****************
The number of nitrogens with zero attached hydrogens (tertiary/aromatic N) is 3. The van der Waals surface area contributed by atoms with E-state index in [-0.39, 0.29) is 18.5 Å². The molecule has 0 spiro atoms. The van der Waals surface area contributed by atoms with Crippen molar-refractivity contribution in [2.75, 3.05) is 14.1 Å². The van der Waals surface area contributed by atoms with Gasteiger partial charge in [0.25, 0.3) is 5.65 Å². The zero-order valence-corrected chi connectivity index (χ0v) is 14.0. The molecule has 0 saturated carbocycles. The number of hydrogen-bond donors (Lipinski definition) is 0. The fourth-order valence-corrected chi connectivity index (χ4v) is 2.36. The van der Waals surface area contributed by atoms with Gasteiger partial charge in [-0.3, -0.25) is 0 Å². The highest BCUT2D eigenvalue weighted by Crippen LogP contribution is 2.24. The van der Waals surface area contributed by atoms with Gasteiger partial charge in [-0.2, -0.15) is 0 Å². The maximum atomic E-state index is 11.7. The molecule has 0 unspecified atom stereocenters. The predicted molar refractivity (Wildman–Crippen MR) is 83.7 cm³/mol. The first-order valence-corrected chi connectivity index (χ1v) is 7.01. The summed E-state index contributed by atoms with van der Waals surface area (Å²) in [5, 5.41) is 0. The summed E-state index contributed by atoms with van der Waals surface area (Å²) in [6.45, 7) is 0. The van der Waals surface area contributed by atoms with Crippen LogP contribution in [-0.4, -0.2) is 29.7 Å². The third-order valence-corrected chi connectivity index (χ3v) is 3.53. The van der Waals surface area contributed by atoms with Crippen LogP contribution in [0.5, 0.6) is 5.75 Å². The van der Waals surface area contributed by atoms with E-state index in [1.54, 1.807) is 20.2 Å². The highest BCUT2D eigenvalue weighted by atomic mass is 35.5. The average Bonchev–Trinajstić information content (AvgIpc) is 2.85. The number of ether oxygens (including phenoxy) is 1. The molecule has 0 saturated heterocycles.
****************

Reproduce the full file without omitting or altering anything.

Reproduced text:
The number of nitrogens with zero attached hydrogens (tertiary/aromatic N) is 3. The van der Waals surface area contributed by atoms with E-state index in [-0.39, 0.29) is 18.5 Å². The molecule has 0 spiro atoms. The van der Waals surface area contributed by atoms with Crippen molar-refractivity contribution in [2.75, 3.05) is 14.1 Å². The van der Waals surface area contributed by atoms with Gasteiger partial charge in [0.25, 0.3) is 5.65 Å². The zero-order valence-corrected chi connectivity index (χ0v) is 14.0. The molecule has 0 saturated carbocycles. The number of hydrogen-bond donors (Lipinski definition) is 0. The fourth-order valence-corrected chi connectivity index (χ4v) is 2.36. The van der Waals surface area contributed by atoms with Gasteiger partial charge in [-0.3, -0.25) is 0 Å². The highest BCUT2D eigenvalue weighted by Crippen LogP contribution is 2.24. The van der Waals surface area contributed by atoms with Gasteiger partial charge in [-0.2, -0.15) is 0 Å². The maximum atomic E-state index is 11.7. The molecule has 0 unspecified atom stereocenters. The predicted molar refractivity (Wildman–Crippen MR) is 83.7 cm³/mol. The first-order valence-corrected chi connectivity index (χ1v) is 7.01. The summed E-state index contributed by atoms with van der Waals surface area (Å²) in [5, 5.41) is 0. The summed E-state index contributed by atoms with van der Waals surface area (Å²) in [6.45, 7) is 0. The van der Waals surface area contributed by atoms with Crippen LogP contribution in [-0.4, -0.2) is 29.7 Å². The third-order valence-corrected chi connectivity index (χ3v) is 3.53. The van der Waals surface area contributed by atoms with Crippen LogP contribution in [0.5, 0.6) is 5.75 Å². The van der Waals surface area contributed by atoms with E-state index in [1.54, 1.807) is 20.2 Å². The highest BCUT2D eigenvalue weighted by atomic mass is 35.5. The average Bonchev–Trinajstić information content (AvgIpc) is 2.85. The number of ether oxygens (including phenoxy) is 1. The molecule has 0 saturated heterocycles.